Governments across the planet seek to profoundly change the way activists and the general public at large communicate with each other. Western governments will, on the one hand, speak out against the restrictions imposed on internet access during the uprisings in Egypt, but will call for similar impositions when the hard issues need to be addressed and citizens demand that they are. Australia is no exception.
A proposal on data retention, inspired by the European Union's Data Retention Directive, is being driven by the Australian Federal Police and could see all web browsing history of Australian internet users logged for law enforcement to access [Jacobs, C. (2010) AFP pushing for invasive data retention, Electronic Frontiers Australia, 7 September]. A representative from the Attorney General's Department stated that the Department is “considering the merits of comparative data retention proposals to enable security and law enforcement agencies to maintain access to telecommunications information to assist with investigations.” [Parenell, S. (2011) Canberra rethinks retention regime on ISP subscriber records, The Australian, 26 July.]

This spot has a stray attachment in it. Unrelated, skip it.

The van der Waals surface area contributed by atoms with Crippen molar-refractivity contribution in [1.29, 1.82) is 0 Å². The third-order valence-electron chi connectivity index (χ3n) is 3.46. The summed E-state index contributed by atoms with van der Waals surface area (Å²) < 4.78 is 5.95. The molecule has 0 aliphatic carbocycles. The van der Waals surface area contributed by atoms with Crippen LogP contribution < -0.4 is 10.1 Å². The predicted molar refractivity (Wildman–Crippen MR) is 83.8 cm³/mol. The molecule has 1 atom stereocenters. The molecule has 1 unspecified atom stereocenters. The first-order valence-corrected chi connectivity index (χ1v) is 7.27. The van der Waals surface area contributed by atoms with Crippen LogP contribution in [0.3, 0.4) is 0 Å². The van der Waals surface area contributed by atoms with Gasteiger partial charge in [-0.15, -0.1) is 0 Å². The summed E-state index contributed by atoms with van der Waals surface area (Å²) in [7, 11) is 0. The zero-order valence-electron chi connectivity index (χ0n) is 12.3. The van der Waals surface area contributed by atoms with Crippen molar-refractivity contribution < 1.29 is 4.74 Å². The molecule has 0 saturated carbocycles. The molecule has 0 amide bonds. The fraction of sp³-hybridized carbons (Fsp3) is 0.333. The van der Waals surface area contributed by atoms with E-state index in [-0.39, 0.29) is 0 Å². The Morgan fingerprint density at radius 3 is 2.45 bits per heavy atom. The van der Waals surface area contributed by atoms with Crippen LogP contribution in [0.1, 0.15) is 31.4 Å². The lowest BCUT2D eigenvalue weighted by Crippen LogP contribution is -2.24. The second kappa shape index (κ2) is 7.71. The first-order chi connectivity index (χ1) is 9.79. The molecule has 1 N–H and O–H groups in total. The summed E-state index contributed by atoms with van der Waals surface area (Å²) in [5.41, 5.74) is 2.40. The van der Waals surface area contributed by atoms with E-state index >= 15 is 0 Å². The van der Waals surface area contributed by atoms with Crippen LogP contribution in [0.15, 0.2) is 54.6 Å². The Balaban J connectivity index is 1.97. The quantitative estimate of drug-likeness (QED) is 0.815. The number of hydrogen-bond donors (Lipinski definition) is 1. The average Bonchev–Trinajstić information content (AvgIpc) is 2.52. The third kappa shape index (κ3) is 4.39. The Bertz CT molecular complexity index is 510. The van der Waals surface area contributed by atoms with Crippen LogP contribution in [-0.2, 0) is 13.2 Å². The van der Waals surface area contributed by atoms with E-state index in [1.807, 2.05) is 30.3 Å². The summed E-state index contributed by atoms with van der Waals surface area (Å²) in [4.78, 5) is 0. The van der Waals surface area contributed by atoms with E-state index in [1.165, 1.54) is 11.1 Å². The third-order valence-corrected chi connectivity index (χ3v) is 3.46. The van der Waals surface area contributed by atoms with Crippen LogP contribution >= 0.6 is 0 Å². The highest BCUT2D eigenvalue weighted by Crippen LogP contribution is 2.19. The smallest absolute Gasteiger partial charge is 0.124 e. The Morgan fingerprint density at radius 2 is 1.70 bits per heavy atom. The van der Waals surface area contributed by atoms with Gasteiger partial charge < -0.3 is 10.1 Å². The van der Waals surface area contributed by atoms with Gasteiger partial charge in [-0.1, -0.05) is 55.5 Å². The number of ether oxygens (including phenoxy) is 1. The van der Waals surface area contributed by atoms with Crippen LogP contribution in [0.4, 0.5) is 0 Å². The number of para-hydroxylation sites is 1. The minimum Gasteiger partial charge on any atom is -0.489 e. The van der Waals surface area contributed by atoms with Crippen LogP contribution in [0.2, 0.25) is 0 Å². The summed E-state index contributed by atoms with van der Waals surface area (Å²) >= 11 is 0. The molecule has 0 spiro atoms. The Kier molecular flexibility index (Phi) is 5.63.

The Environment and Communications References Committee of the Australian Senate produced a report in April 2011 analysing whether Australia should implement such a plan. A report [Senate Environment and Communications References Committee (2011) The adequacy of protections for the privacy of Australians online] considering the adequacy of protections for the privacy of Australians online made five key suggestions that government should consider prior to proceeding with data retention legislation [Electronic Frontiers Foundation (n.d.) Mandatory Data Retention], asking the Australian government to:
1. Produce an extensive report analysing the costs, benefits and major risks of data retention legislation
2. Demonstrate that retaining data is necessary for law enforcement purposes
3. Quantify and justify the costs to ISPs of implementing a data retention law
4. Assure citizens that data retained will be stored securely and subject to appropriate accountability mechanisms